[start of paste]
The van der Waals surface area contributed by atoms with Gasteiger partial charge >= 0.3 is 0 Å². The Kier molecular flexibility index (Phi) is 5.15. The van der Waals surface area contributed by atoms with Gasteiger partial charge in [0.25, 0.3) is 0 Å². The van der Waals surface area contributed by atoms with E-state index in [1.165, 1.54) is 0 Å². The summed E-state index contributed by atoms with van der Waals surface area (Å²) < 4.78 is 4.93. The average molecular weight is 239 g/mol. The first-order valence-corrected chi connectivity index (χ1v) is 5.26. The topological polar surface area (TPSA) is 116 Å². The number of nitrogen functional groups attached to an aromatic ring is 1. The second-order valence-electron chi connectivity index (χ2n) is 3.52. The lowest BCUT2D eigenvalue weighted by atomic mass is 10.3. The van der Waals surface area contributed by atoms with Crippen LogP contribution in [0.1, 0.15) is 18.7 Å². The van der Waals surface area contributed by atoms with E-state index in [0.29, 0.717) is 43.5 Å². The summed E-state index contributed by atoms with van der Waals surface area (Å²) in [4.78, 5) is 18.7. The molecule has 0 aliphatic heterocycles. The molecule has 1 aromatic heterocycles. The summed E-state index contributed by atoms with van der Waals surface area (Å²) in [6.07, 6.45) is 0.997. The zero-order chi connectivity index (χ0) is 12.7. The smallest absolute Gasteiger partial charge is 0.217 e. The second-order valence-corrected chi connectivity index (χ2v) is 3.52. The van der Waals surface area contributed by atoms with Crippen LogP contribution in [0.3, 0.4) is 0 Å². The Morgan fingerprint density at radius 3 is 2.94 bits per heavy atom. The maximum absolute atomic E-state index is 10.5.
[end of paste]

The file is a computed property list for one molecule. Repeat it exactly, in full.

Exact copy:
The van der Waals surface area contributed by atoms with Gasteiger partial charge >= 0.3 is 0 Å². The Kier molecular flexibility index (Phi) is 5.15. The van der Waals surface area contributed by atoms with Gasteiger partial charge in [0.25, 0.3) is 0 Å². The van der Waals surface area contributed by atoms with E-state index in [1.165, 1.54) is 0 Å². The summed E-state index contributed by atoms with van der Waals surface area (Å²) < 4.78 is 4.93. The average molecular weight is 239 g/mol. The first-order valence-corrected chi connectivity index (χ1v) is 5.26. The topological polar surface area (TPSA) is 116 Å². The number of nitrogen functional groups attached to an aromatic ring is 1. The second-order valence-electron chi connectivity index (χ2n) is 3.52. The lowest BCUT2D eigenvalue weighted by atomic mass is 10.3. The van der Waals surface area contributed by atoms with Crippen LogP contribution in [0.1, 0.15) is 18.7 Å². The van der Waals surface area contributed by atoms with E-state index in [0.29, 0.717) is 43.5 Å². The summed E-state index contributed by atoms with van der Waals surface area (Å²) in [4.78, 5) is 18.7. The molecule has 0 aliphatic heterocycles. The molecule has 1 aromatic heterocycles. The summed E-state index contributed by atoms with van der Waals surface area (Å²) in [6.07, 6.45) is 0.997. The zero-order chi connectivity index (χ0) is 12.7. The smallest absolute Gasteiger partial charge is 0.217 e. The second-order valence-corrected chi connectivity index (χ2v) is 3.52. The van der Waals surface area contributed by atoms with Crippen LogP contribution in [0.3, 0.4) is 0 Å². The Morgan fingerprint density at radius 3 is 2.94 bits per heavy atom. The maximum absolute atomic E-state index is 10.5.